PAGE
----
By Michael McLeod
Billy Collins, a former two-term U.S. poet laureate, reads his work (plus the work of others) and stays connected to his fans worldwide every day at 5:30 p.m. via Facebook.

When classes reconvene at Rollins College in a few weeks, Poetry 101 with Billy Collins won’t be on the schedule. It’s not as though it ever really was, strictly speaking. The relationship between the college and the former two-term U.S. poet laureate was never that cut and dried. 

Dubbed by The New York Times as the most popular poet in the country and inducted four years ago into the prestigious American Academy of Arts and Letters alongside the likes of Joan Didion and Kurt Vonnegut, Collins has probably done more to engage people with poetry than any other American scholar-practitioner in recent memory.  

He’s a 79-year-old native New Yorker with a deadpan delivery, a passion for jazz and a flair for unpacking everyday moments by pairing shrewd humor with habitual wonderment.  

A reviewer once complimented Collins for “putting the fun in profundity,” a turn of phrase that will serve as the blurb on his 13th book of poems, Whale Day, to be published in September.

Collins’ new book, Whale Day, is due in September.

Soon after moving to Central Florida 12 years ago, Collins was appointed senior distinguished fellow at the Winter Park Institute at Rollins College, which brought luminaries such as Maya Angelou, Ken Burns, Gloria Steinem, Jane Goodall, Garrison Keillor, Itzhak Perlman and Sir Paul McCartney to campus for lectures. 

Having the likeable Collins in residence to recruit fellow creatives and make regular appearances himself was something of a coup for a small liberal arts college.

Yet, however prestigious its speakers or distinguished its fellow, the Institute was a financial drain, even after it began charging admission in 2016. When belt-tightening became a priority — as it did five years ago, when President Lewis Duncan resigned — Collins was told that his contract wouldn’t be renewed.  

After a quiet community protest, he was rehired by incoming President Grant Cornwell, only to be let go again more recently when the Institute itself was disbanded as part of a college-wide response to the financial hit expected from the COVID-19 pandemic. 

The same fate befell Winter with the Writers, an annual event that brought nationally recognized authors to campus to tutor students and present readings.  

Administrators also made a sweeping reduction of salaries and benefits and reduced the college workforce by 8 percent, so the programs and the poet aren’t the only budgetary casualties — just the most visible ones outside campus. 

Though he deserves better treatment, Collins, an international figure whose books are always New York Times bestsellers, will survive the financial blow. The loss is all ours.

It’s sad to witness the disappearance of initiatives so intertwined with the heart and soul of Rollins — past, present and future. The lectures echoed the legendary Animated Magazine, which ran from the 1920s through the 1960s and brought the likes of Edward R. Murrow, James Cagney, Mary McLeod Bethune and Marjorie Kinnan Rawlings to Winter Park.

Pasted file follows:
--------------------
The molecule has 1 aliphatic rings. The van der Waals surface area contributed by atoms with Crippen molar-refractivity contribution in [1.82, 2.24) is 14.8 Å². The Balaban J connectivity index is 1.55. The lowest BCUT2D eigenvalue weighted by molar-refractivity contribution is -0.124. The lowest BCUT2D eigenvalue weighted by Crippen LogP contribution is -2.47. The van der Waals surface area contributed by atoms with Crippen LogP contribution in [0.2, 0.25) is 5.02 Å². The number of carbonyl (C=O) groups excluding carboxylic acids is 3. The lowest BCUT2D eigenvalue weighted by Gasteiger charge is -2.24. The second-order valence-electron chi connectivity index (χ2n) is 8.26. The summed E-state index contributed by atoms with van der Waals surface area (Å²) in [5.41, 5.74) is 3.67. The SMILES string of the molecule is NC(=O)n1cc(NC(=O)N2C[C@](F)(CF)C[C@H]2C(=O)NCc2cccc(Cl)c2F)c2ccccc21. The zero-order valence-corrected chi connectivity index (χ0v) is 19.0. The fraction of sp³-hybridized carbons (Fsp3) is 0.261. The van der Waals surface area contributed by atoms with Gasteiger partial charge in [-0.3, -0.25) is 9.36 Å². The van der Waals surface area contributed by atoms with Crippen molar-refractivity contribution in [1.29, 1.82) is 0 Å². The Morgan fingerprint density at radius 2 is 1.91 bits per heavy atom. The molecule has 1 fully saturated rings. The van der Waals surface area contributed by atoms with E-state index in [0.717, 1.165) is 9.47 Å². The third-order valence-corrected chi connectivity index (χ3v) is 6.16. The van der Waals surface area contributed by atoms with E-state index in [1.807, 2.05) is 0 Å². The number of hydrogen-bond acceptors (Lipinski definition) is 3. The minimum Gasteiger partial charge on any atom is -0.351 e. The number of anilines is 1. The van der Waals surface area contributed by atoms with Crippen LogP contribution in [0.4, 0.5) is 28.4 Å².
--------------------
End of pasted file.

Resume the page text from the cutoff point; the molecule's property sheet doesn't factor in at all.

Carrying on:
Apart from that, such programs served the present by showcasing world-changing role models who underscored the college’s mission: to imbue the students of today with a sense of global citizenship for tomorrow.

Prior to pandemic-related cost cutting, Collins was affiliated with the now-discontinued Winter Park Institute at Rollins College, for which he gave an annual reading and helped secure celebrity speakers.

There are glimmers of hope. Gail Sinclair, the Institute’s outgoing executive director, suggests that the community itself might bring back the lecture series. A Rollins writing class based on a downsized version of Winter with the Writers has been approved. 

And six days a week at 5:30 p.m., Collins sits down at a desk in the office of his home in a lakeside Winter Park neighborhood near the campus, with a shifting sheaf of papers and a pile of weather-beaten poetry books in front of him.

For the next 20 minutes or so, via Facebook, he conducts what feels like a late-night talk show with a literary flair. His wife, Suzannah, suggested the idea of a happy-hour poetry reading for his fans.

There’s always a theme — haiku one day, poetry about travel another. More than one broadcast has been devoted to verse related to jazz, complete with mood music from Collins’ own extensive collection. Sometimes he reads his own works, sometimes those of his contemporaries. Meanwhile comments from his growing band of listeners scroll by, attesting to the poet’s global reach — here a hello from Ida Valley, New Zealand, there a quip from West Cork, Ireland, just beneath a question from Kutztown, Pennsylvania.

Collins sees the virtual appearances as a counterpoint to a politicized, hall-of-mirrors modern-world reality — “this massive grid of interconnected voices and tweets and lies.” By contrast, he says, a poem represents something honest, concrete — “a world sovereign unto itself. It’s just you and me here.”

Just you and Billy and Poetry 101. At least that much hasn’t changed.

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